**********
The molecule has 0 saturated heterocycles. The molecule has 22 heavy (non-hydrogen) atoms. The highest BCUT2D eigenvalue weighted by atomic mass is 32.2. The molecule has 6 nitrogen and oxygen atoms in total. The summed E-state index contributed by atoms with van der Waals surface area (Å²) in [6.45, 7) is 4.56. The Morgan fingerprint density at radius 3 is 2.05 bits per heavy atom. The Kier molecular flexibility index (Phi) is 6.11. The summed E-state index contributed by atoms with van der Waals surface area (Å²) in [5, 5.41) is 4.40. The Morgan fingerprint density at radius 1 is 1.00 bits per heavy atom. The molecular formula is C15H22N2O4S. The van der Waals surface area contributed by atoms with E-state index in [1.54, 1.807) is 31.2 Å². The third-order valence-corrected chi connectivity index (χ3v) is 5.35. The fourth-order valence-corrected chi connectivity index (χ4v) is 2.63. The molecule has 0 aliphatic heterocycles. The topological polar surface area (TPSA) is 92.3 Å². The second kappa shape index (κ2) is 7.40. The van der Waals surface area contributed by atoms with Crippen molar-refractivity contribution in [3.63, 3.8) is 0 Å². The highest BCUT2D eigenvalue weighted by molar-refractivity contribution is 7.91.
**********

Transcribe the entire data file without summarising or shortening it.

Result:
The molecule has 0 saturated heterocycles. The molecule has 22 heavy (non-hydrogen) atoms. The highest BCUT2D eigenvalue weighted by atomic mass is 32.2. The molecule has 6 nitrogen and oxygen atoms in total. The summed E-state index contributed by atoms with van der Waals surface area (Å²) in [6.45, 7) is 4.56. The Morgan fingerprint density at radius 3 is 2.05 bits per heavy atom. The Kier molecular flexibility index (Phi) is 6.11. The summed E-state index contributed by atoms with van der Waals surface area (Å²) in [5, 5.41) is 4.40. The Morgan fingerprint density at radius 1 is 1.00 bits per heavy atom. The molecular formula is C15H22N2O4S. The van der Waals surface area contributed by atoms with E-state index in [1.54, 1.807) is 31.2 Å². The third-order valence-corrected chi connectivity index (χ3v) is 5.35. The fourth-order valence-corrected chi connectivity index (χ4v) is 2.63. The molecule has 0 aliphatic heterocycles. The topological polar surface area (TPSA) is 92.3 Å². The second kappa shape index (κ2) is 7.40. The van der Waals surface area contributed by atoms with Crippen molar-refractivity contribution in [3.63, 3.8) is 0 Å². The highest BCUT2D eigenvalue weighted by molar-refractivity contribution is 7.91.